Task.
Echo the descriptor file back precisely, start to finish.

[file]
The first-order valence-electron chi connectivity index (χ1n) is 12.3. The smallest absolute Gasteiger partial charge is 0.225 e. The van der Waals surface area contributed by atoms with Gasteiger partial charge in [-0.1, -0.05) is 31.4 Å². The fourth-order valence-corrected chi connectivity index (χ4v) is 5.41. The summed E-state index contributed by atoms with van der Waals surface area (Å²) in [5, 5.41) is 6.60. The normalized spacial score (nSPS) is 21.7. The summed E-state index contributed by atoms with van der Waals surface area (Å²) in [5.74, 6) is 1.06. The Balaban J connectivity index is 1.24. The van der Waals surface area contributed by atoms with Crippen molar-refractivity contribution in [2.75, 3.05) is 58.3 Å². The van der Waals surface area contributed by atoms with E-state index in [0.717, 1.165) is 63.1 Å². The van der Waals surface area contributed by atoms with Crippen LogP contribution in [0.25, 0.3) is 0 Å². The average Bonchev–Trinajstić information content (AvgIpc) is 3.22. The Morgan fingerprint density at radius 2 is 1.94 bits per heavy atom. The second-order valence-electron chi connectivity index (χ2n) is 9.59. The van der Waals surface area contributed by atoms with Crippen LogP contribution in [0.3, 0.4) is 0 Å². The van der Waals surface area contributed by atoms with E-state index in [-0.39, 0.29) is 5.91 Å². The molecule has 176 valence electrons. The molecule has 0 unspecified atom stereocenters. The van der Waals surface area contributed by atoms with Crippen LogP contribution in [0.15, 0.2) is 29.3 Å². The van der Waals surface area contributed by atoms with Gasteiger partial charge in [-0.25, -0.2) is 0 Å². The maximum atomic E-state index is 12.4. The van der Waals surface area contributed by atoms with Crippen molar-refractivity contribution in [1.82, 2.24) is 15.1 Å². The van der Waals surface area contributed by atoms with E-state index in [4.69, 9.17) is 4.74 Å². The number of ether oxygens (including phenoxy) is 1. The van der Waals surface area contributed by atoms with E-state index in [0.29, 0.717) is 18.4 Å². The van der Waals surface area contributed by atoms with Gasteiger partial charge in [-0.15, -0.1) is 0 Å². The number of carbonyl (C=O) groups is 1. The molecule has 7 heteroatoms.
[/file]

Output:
The first-order valence-electron chi connectivity index (χ1n) is 12.3. The smallest absolute Gasteiger partial charge is 0.225 e. The van der Waals surface area contributed by atoms with Gasteiger partial charge in [-0.1, -0.05) is 31.4 Å². The fourth-order valence-corrected chi connectivity index (χ4v) is 5.41. The summed E-state index contributed by atoms with van der Waals surface area (Å²) in [5, 5.41) is 6.60. The normalized spacial score (nSPS) is 21.7. The summed E-state index contributed by atoms with van der Waals surface area (Å²) in [5.74, 6) is 1.06. The Balaban J connectivity index is 1.24. The van der Waals surface area contributed by atoms with Crippen molar-refractivity contribution in [2.75, 3.05) is 58.3 Å². The van der Waals surface area contributed by atoms with E-state index in [0.717, 1.165) is 63.1 Å². The van der Waals surface area contributed by atoms with Crippen LogP contribution in [0.25, 0.3) is 0 Å². The average Bonchev–Trinajstić information content (AvgIpc) is 3.22. The Morgan fingerprint density at radius 2 is 1.94 bits per heavy atom. The second-order valence-electron chi connectivity index (χ2n) is 9.59. The van der Waals surface area contributed by atoms with Crippen LogP contribution in [0.3, 0.4) is 0 Å². The van der Waals surface area contributed by atoms with E-state index in [-0.39, 0.29) is 5.91 Å². The molecule has 176 valence electrons. The molecule has 0 unspecified atom stereocenters. The van der Waals surface area contributed by atoms with Crippen LogP contribution in [0.15, 0.2) is 29.3 Å². The van der Waals surface area contributed by atoms with Gasteiger partial charge in [-0.25, -0.2) is 0 Å². The maximum atomic E-state index is 12.4. The van der Waals surface area contributed by atoms with Crippen molar-refractivity contribution in [1.82, 2.24) is 15.1 Å². The van der Waals surface area contributed by atoms with E-state index in [4.69, 9.17) is 4.74 Å². The number of ether oxygens (including phenoxy) is 1. The van der Waals surface area contributed by atoms with E-state index in [0.29, 0.717) is 18.4 Å². The van der Waals surface area contributed by atoms with Gasteiger partial charge in [-0.15, -0.1) is 0 Å². The number of carbonyl (C=O) groups is 1. The molecule has 7 heteroatoms.